Even the best investors in the world rarely (if ever) get returns of 100%… especially after you add up all the investments that went bad. And… if they did, you can be certain they’re not going to package it and sell it online for a hundred bucks.
And here’s why the numbers don’t add up. If they really had this golden goose money machine, this “proven” done-for-you system, the obvious thing to do, would be to keep throwing money into it.
And that’s the scam. Instead of making money, the machine loses money. But… in the process of losing money, you’re still making a few sales here and there and sending new members into the program.
At some point, you quit, or run out of money… but by then, your advertising dollars have brought in half a dozen new people with the same hope of getting rich… and then they start paying for advertising.
Here’s the best part. The scam creators get all the benefits from your sales (new members), and they didn’t spend any money on advertising.
The Use of Scarcity Tactics
The online world moves fast. Grabbing someone’s attention and keeping it for more than a few minutes (or even seconds) is tough.
Even legitimate marketers use scarcity to keep you on the page. They want you to perform an action that moves you closer to buying. When you believe something is limited or running out, you’re more inclined to purchase it now.
Scarcity alone is not a sign that something is a scam. How it’s applied though, can tell us a lot. The use of scarcity to influence behavior is nothing new. It’s the fundamental force that drives competition, which the entire economy is built upon. The market operates on the premise that there isn’t enough stuff for everyone.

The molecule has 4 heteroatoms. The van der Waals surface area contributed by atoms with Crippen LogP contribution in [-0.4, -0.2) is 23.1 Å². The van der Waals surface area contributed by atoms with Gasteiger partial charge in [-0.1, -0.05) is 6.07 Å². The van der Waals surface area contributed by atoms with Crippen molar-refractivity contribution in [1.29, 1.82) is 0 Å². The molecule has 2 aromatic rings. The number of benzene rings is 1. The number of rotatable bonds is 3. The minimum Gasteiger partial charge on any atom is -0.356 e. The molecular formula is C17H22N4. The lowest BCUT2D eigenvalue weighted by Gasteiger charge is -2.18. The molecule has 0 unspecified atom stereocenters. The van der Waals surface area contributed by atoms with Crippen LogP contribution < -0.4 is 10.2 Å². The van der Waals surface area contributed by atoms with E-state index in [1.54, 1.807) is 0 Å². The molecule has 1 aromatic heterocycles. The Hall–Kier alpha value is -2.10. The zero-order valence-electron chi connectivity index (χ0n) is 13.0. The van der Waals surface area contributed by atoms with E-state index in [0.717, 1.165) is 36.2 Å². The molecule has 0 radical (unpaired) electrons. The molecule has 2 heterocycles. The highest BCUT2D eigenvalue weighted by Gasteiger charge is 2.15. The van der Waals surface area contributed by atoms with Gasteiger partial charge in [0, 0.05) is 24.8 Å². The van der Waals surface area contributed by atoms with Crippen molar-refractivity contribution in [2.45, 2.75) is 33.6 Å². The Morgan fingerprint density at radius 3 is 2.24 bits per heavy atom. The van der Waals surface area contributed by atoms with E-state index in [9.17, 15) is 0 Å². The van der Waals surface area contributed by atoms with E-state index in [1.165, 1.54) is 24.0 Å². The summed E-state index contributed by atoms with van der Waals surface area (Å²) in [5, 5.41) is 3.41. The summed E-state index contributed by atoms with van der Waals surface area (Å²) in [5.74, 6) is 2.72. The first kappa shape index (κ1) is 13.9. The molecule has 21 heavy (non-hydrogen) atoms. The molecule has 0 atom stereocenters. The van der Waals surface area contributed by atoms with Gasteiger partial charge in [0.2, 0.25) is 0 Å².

In the physical world, this can be true. But, in the digital universe, not so much. How scarce is a digital download? How does one run out of online information?
There are honest reasons for limiting access to things online. For example, personal consultation. When it comes to scams, however, scarcity is purely manufactured.
Weapons of Influence, Scarcity is used by everyone from car salespeople and real estate agents, to restaurants and grocery stores.
People in the “make-money-online” industry are experts at employing scarcity. Not necessarily to be dishonest, but because it took a lot of market testing, promotion, and even paid advertising to get your attention.
And none of that matters if they can’t keep your attention, and turn you into a buyer.
They might be selling the greatest thing ever, but if you click the back button and leave (even with the intent of returning)… they know the chances that you’ll ever come back are slim.
When Scarcity is Legit, and When It’s A make money scam
So, since both honest, and dishonest people use this strategy… how do we know what to look for?
Can you imagine iTunes having limited quantities of your favorite song?
In theory, a digital product can have unlimited copies. An online membership program can have as many members as there are people online. If there isn’t any physical product involved, then using the term “limited” is probably a scam. There is an exception to this rule, however, which is.
Membership programs may provide personal consultation or direct access to the person teaching the course. In this case, it’s understandable if spots have limited, or if there is a waiting list. A person’s time is obviously not unlimited.
Although it seems like there’s a Starbucks, McDonald’s (and here in Canada… Tim Horton’s) on every corner, at some point they need to put a cap on it. However, in the online world, this is rarely the case.
It’s probably a scam if the program claims to have limited spots open in your area. Stay clear of these.